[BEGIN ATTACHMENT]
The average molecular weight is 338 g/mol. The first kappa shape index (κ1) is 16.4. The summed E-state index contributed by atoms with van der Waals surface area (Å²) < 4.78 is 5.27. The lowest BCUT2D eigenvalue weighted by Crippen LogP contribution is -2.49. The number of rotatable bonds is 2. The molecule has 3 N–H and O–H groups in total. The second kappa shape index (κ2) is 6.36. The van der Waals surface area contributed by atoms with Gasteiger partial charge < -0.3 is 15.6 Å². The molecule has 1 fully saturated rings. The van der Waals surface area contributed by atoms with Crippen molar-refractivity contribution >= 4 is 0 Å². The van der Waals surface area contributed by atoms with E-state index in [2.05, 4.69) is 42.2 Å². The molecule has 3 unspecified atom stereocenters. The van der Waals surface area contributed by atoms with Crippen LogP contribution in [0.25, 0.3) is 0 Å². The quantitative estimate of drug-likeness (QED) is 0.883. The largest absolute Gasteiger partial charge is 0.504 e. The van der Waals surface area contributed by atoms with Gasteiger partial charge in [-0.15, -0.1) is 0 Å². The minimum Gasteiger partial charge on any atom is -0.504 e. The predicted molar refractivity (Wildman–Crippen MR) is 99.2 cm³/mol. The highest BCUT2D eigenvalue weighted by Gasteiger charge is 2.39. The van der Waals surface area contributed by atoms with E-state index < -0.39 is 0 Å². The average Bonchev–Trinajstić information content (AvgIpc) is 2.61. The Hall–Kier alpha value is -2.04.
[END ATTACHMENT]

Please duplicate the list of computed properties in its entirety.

The average molecular weight is 338 g/mol. The first kappa shape index (κ1) is 16.4. The summed E-state index contributed by atoms with van der Waals surface area (Å²) < 4.78 is 5.27. The lowest BCUT2D eigenvalue weighted by Crippen LogP contribution is -2.49. The number of rotatable bonds is 2. The molecule has 3 N–H and O–H groups in total. The second kappa shape index (κ2) is 6.36. The van der Waals surface area contributed by atoms with Gasteiger partial charge < -0.3 is 15.6 Å². The molecule has 1 fully saturated rings. The van der Waals surface area contributed by atoms with Crippen molar-refractivity contribution >= 4 is 0 Å². The van der Waals surface area contributed by atoms with E-state index in [2.05, 4.69) is 42.2 Å². The molecule has 3 unspecified atom stereocenters. The van der Waals surface area contributed by atoms with Crippen LogP contribution in [0.25, 0.3) is 0 Å². The quantitative estimate of drug-likeness (QED) is 0.883. The largest absolute Gasteiger partial charge is 0.504 e. The van der Waals surface area contributed by atoms with Gasteiger partial charge in [-0.15, -0.1) is 0 Å². The minimum Gasteiger partial charge on any atom is -0.504 e. The predicted molar refractivity (Wildman–Crippen MR) is 99.2 cm³/mol. The highest BCUT2D eigenvalue weighted by Gasteiger charge is 2.39. The van der Waals surface area contributed by atoms with E-state index < -0.39 is 0 Å². The average Bonchev–Trinajstić information content (AvgIpc) is 2.61. The Hall–Kier alpha value is -2.04.